Tom Hogue, the TTB's director of the Office of Congressional and Public Affairs, declined to comment for this story.

Brooks Winery makes around 26,000 cases of wine a year and formerly qualified for the SPTC. Last year, its excise taxes were about $43,000, but it received a credit of about $34,000; the winery's effective tax rate was just under $9,000. The tax bill's sponsors believed that Brooks would have gained an extra savings of $3,000 under the new rules. Based on the March circular, the winery stands to lose that $34,000 in credits.

A solution—sort of

There were only 10 days between the passage of the law on Dec. 22, 2017, and its implementation on Jan. 1, 2018. (The original Craft Beverage bill provided a transition period to give the TTB time to write the regulations, as well as additional budgetary resources, which the final amendment did not do.)

The TTB, in its March 2 Industry Circular, recognized the short implementation time and came up with an "alternate procedure" that would allow affected wineries to collect the tax credits up until June 30. It saves the wineries a lot of money, but also creates a lot of headaches.

The regulation allows for "on-paper" transfers that let wineries virtually move their wine in bond back to the winery, and then out again, taxes paid, from the bonded wine cellar, without having to physically move any wine. But rather than receiving a bill from the bonded premises for the tax paid in a given month, the winery has to determine what will be coming out the following month, and then go through reconciliation if they paid too much or too little. So far, this has proven difficult to do.

"We're trying to take advantage of the regulation and the new excise-tax rate, but it's just a nightmare trying to figure out exactly what the inventory [is] that we need to do the paper transfer on," said Carlisle's Officer.

His winery, which used to be eligible for the SPTC, also uses a bonded cellar. Monthly shipments are very variable, in terms of volume but also the type of shipments. Wineries don't pay the same excise tax if the wine is going inter-state, out-of-state or to another country. Having bonded premises pay tax on a winery's behalf is very convenient, because they pay as wine is going out and know where the wine is going.

While these transfers are saving money in taxes, they are generating compliance-consultant costs and hours of additional paperwork for small staffs. The extra savings on taxes were supposed to be used for investing in better equipment and hiring new staff, not administrative and compliance costs. "My guess is we'll probably just forget it … give the government the extra money," said Officer. "At some point you've got to say, is it really worth the time and effort?"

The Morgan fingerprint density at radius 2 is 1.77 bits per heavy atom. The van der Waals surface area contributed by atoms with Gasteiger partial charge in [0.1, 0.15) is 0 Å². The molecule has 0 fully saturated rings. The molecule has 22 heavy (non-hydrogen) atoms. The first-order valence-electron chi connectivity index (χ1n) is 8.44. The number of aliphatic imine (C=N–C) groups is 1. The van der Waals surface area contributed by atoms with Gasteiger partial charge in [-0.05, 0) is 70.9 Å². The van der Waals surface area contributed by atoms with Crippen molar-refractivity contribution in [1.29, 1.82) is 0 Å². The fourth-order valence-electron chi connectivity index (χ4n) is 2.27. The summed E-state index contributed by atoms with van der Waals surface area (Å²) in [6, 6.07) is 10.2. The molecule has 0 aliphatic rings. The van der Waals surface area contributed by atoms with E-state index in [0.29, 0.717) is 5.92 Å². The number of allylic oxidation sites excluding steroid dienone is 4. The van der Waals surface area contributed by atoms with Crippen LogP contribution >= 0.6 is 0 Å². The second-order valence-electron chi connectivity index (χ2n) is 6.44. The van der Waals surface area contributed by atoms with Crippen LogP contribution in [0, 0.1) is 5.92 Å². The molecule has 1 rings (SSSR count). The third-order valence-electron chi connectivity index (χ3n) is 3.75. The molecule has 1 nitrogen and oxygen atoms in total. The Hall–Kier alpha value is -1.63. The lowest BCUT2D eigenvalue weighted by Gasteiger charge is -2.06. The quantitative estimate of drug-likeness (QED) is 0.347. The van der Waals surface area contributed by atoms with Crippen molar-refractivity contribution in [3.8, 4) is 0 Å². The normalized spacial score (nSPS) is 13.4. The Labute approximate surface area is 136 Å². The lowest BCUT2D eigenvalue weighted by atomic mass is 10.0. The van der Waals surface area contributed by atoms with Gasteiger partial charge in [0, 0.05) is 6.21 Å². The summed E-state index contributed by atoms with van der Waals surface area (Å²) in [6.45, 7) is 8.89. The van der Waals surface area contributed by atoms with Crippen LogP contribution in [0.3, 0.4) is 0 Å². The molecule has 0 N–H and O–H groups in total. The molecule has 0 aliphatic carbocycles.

"This was not the intent of the law," Rep. Mike Thompson, a Democrat who represents Napa County and parts of Sonoma, Lake and Solano counties, told Wine Spectator. "But it is yet another clear example of the unintended and dramatic consequences that happen when you write a bill with a partisan process under the dead of night and you have no hearings or expert testimony."

Sen. Rob Portman of Ohio, a Republican member of the Senate Committee on Finance who was instrumental in adding the beverage amendment to the Tax Cuts and Jobs Act, could not be reached for comment despite multiple attempts.

What now?

"There's a very low probability that [the TTB will] overturn their decision on this, so what we're hoping is they will consider extending the alternate procedure up through Dec. 31, 2019," said Kaiser. This date is when the new tax credits were set to expire. The original hope was that organizations like WineAmerica would start their lobbying to make the credits permanent—now, they have a more urgent fight on their hands.

"I have already heard from constituents facing unexpectedly higher tax liabilities under the new law and guidance, and this issue will only get worse if the temporary guidance allowing credits to be claimed from 'on paper' transfers of wine in bond expires," wrote Rep. Thompson in an April 25 letter addressed to John Manfreda, the administrator of the U.S. Treasury Department, which oversees the TTB.

If the extension is granted, this will give some cover for affected wineries until a broader solution is reached. But that will require a legislative fix to correct the language that created this unintended interpretation by the TTB. In an election year, explains Kaiser, it's unlikely that Democrats—none of whom voted for the larger tax bill—will help Republicans fix a bill that in their minds is bad legislation.

And if a solution is not reached until the Dec. 31, 2019, sunset? Well, the wineries caught in the crossfire will get their Small Producer Tax Credit back.